Concrete Problems

Concrete Cancer: Alkali Silica Reaction (Part I)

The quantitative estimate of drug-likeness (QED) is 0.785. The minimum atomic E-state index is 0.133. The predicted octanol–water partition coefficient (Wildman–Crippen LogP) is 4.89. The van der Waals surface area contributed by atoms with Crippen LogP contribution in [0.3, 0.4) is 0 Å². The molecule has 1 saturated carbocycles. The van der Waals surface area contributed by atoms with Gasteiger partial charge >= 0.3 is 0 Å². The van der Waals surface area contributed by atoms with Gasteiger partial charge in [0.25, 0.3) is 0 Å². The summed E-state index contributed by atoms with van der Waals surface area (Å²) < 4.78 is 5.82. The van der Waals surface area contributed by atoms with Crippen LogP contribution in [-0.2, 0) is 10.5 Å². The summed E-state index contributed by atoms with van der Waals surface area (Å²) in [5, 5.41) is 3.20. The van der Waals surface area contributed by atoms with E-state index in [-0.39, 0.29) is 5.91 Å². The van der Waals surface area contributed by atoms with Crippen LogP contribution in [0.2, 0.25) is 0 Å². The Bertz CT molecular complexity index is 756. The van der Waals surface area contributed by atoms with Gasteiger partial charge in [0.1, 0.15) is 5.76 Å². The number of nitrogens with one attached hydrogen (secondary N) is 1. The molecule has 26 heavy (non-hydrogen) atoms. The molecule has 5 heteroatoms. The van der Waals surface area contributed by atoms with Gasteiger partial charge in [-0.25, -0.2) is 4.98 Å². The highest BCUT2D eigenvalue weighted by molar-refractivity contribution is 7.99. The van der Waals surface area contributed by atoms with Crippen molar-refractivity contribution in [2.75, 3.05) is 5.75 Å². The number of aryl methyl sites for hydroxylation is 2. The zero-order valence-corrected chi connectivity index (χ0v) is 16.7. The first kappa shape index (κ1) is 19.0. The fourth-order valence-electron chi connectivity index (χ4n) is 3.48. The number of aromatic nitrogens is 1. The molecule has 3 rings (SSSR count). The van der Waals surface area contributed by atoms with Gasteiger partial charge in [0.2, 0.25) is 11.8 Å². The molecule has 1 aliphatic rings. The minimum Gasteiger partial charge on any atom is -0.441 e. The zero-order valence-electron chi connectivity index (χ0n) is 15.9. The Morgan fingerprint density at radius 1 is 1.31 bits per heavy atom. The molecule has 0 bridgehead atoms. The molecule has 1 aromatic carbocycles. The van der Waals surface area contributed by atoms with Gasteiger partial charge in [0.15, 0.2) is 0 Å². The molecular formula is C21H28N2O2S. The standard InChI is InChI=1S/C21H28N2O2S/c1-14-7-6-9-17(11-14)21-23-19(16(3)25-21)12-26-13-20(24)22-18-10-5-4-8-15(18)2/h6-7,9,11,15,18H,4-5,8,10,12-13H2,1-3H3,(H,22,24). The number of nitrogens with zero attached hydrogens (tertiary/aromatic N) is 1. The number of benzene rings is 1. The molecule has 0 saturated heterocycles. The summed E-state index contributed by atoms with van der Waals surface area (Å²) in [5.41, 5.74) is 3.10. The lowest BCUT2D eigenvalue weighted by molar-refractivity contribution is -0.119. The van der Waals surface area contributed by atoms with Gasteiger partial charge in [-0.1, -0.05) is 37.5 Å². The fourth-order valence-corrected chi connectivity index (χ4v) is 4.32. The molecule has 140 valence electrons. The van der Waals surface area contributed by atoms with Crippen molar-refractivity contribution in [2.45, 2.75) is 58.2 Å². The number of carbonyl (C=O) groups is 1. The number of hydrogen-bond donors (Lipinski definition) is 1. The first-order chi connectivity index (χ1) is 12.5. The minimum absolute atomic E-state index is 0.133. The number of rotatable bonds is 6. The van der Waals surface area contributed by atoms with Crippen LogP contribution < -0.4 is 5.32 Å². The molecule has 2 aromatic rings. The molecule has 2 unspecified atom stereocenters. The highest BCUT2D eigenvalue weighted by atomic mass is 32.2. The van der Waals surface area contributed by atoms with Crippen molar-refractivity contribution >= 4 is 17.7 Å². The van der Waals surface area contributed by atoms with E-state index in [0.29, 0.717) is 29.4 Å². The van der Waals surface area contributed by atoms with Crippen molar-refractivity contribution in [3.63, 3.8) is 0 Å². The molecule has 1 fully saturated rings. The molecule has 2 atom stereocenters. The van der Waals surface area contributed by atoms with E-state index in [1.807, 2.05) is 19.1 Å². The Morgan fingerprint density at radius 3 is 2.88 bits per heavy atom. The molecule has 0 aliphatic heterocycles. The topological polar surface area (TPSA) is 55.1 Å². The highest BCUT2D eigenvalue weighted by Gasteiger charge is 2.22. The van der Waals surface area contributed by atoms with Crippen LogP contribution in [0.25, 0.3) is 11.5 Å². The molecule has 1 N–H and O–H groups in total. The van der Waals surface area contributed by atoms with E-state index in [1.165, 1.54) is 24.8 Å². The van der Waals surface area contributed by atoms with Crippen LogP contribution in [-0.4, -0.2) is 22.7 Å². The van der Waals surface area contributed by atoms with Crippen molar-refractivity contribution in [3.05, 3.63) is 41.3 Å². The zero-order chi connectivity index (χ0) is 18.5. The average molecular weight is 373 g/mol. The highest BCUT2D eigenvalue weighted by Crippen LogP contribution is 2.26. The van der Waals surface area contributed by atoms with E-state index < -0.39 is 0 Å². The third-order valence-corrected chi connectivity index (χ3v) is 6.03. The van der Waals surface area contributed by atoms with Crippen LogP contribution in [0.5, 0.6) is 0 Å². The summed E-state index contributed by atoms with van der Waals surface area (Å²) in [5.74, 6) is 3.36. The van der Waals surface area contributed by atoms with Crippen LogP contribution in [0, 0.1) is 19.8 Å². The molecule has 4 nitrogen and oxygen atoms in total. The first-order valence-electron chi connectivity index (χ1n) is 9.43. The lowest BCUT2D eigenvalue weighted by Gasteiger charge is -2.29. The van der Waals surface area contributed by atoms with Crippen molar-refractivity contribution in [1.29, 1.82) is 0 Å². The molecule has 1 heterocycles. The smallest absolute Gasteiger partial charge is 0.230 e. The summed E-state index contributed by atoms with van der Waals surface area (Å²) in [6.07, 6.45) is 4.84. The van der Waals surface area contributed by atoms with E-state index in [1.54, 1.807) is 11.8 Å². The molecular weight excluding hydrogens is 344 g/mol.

While concrete is the world’s most used building material, it is comprised of natural elements and can be susceptible to potentially destructive problems. As Paolo Benedetti explains here in the first of a three part-series, Alkali Silica Reaction, (ASR) is among the most common and highest risk concrete maladies, especially for pool builders. Alkali Silica Reaction (ASR), in many ways, acts like a cancerous disease. It forms within the concrete matrix and then spreads. As it grows, the once-healthy concrete is gradually transformed into a gelatinous mass that expands and cracks. When it spreads far enough ASR will render the structure useless. There is also Alkali Carbonate Reaction (ACR) in which alkali reacts with carbonate compounds in aggregate and causes the same kind of problem. ACR is far less common; so, for the purposes of this discussion, we’ll use the term ASR. For anyone who works with concrete, understanding ASR is necessary to avoid it. Operating without prevention in mind will open you up to potentially catastrophic problems. In this three-part series we’ll use layman terms to understand what ASR is and the damage it can cause, how to prevent it, and finally its implications for contractors. UNHOLY TRINITY The chemistry of ASR is complex. It’s a set of reactions and there are different ways it takes place. Like cancer there are many different versions. When you read technical explanations it’s easy to get lost, even for those of us who are conversant in basic chemistry. Still, for the sake of understanding it, we can simplify the description: ASR is a reaction between the alkali components of cement and aggregates containing amorphous silica. According to the Portland Cement Association: “aggregates containing certain forms of silica will react with alkali hydroxide in concrete to form a gel that swells as it adsorbs water from the surrounding cement paste or the environment. These gels can induce enough expansive pressure to damage concrete.” A university chemistry instructor once explained it by describing ASR as being similar to fire. It requires three elements: alkali, which is the core family of compounds found in cement, water and silica, which is present in reactive aggregates, such as quartzite. The problem is that those three things are inherent in concrete. In the presence of a sufficient quantity of water to trigger the reaction, the degradation begins. This chemical reaction forms a soluble gel of sodium silicates on the aggregates. The gel continues to swell as it absorbs water.  This internal increase in volume starts to cause fractures within the concrete.  These fractures can allow the infiltration of even more water, which in turn promotes additional ASR formation.  Eventually, the concrete cracks become significant and the concrete loses its strength, which results in a structural failure.  Because this starts within the concrete structure itself, is has been nicknamed “concrete cancer.”  This is a slow process, which may develop over the course of years or decades. Identifying ASR ASR cracking patterns are very unique, and once seen, it will never be forgotten.  ASR cracking appears as a random egg shell cracking, usually accompanied by a fatty gel oozing from the cracks. If ASR is suspected, core samples of the concrete are taken and sent to a laboratory for analysis.    Through petrographic analysis, ASR can be positively identified.  The laboratory will assign a severity factor to the ASR. Where to Look: ASR typically occurs in concrete that is constantly exposed to water – dams, drainage culverts, bridge foundations, water tanks and swimming pools.  But there must be one additional ingredient – alkali reactive aggregates.  Because pools are by their very nature concrete structures that are constantly exposed to water, they are among the structures most likely to be afflicted with ASR. Know your aggregates: Aggregates are drawn from a number of sources and will largely determine the risk of ASR.  Due to the expense of transporting heavy aggregates, most aggregates are sourced and consumed locally.  Depending upon the region of the country, these may be hard rock quarries, river or lake bottoms or surface mined.  This tends to explain the regional occurrences of ASR, while it remains unheard of in other parts of the country. Reactive aggregates usually fall into one of the following categories: quartz, quartzite, siliceous dolomite, siliceous limestone, siliceous shales, opals, chert, andesite rhyolites. SERIOUS CONCERN For some builders who are not impacted by it, ASR has only been passing concern, a curiosity; but, those who have been stung by ASR, it can become an existential problem. The good news is that industry groups and science has been studying ASR for decades and offer different ways to mitigate the problem.   Part II of this series will address ways to avoid ASR.  Part III will address what happens to unwitting builders and their clients when ASR rears its ugly head.  Next time, we’ll talk about avoiding ASR. Petrograph images courtesy of SGS Tech Services, Lawrenceville, GA.   Paolo Benedetti founded Aquatic Technology in 1993. He is an instructor for Watershape University and and has authored a myriad of articles on the finer points of pool construction and design. He is a pioneer in the field of aquatic design, constantly pushing the envelope, creating a number of firsts that spawned new trends in the industry.